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be quiet! PowerZone 650W PSU Review

be quiet! are using a 135mm SilentWings fan in this supply – model number BQ SIW3-13522-HF-26. This is the same fan featured in the 750W model of the supply although bequiet! say that each model in the range uses a different fan profile.

It is rated to a maximum rotational speed of 2,600rpm which produces 107.55cfm. It demands 4.32W of power and 0.36A current. These fans use a proprietary surface texture to reduce air turbulences. The company claim that every single fan they sell is tested and tared out individually. They spin the fan blade at very high speeds and then adjust the weight of the fan in areas to compensate for any imperfections. This is a similar principle when you get a new tyre fitted to a car or motorbike wheel.

be quiet! also have a system in place which spins the fan for three minutes after the system is shut down to help remove any excess warm air inside the chassis.
Stripping down this power supply takes a little extra work as the custom moulded plastic panels need to be removed first. Not a complaint, as taking the power supply apart will void your warranty anyway so don’t do it. That is why we are here.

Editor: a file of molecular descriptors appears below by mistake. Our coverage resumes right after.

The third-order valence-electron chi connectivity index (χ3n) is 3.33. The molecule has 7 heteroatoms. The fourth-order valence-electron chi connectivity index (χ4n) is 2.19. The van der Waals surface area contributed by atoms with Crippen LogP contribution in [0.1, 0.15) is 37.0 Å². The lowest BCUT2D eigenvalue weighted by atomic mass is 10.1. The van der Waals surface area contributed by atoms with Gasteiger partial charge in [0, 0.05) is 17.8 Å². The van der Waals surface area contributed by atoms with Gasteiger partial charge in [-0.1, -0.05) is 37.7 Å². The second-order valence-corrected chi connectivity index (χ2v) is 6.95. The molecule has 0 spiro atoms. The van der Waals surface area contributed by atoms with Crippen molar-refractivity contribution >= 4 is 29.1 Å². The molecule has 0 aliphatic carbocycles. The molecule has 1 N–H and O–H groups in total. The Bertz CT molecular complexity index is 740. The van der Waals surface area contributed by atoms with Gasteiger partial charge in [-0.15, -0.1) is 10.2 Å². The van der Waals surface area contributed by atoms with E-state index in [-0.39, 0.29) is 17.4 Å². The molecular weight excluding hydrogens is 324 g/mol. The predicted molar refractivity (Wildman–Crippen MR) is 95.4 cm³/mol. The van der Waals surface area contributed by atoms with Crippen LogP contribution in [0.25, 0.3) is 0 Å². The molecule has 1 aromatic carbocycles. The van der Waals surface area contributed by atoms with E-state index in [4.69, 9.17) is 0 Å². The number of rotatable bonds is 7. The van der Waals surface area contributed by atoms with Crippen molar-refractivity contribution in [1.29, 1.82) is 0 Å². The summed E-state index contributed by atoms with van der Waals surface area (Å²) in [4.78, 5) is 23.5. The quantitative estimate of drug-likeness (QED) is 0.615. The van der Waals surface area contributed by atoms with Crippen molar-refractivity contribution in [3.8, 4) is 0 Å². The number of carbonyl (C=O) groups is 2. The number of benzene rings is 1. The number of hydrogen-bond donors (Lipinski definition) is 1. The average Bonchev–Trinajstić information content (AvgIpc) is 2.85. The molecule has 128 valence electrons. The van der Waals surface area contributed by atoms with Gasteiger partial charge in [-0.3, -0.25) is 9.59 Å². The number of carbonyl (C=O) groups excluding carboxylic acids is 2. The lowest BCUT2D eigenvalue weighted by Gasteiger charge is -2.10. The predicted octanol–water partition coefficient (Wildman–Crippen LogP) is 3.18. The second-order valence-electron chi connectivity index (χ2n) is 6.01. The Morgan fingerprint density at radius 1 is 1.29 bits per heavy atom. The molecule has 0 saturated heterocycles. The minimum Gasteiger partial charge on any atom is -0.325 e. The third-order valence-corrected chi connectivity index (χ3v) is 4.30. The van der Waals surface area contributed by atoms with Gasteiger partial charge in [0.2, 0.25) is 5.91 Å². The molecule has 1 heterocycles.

Soldering quality throughout seems reasonably good on the main PCB. The PowerZone offers OCP, OPP, OVP, UVP, SCP and OTP protection. The design uses aluminum, not electrolyte capacitors on the modular cable backplate. Aluminum capacitors offer lower equivalent series resistance.

The PowerZone power supply uses a DC/DC design to maintain tight voltage regulation. The 3.3 V and 5V voltages are generated from the 12V rail, after the main transformer.
The supply uses predominately TEAPO capacitors throughout, all rated at 105c. The primary stage capacitor is a 105c TEAPO model, rated 420V 330uF. There are different views on the quality of TEAPO capacitors,  I have seen a few fail over the years, but they are normally fine in well ventilated power supplies and there is no doubt that these will be better than cheaper 85c rated caps from the same company. That said, they certainly don’t rate well when compared against the best on the market from companies such as Rubycon, Panasonic or Nippon Chemi Con.

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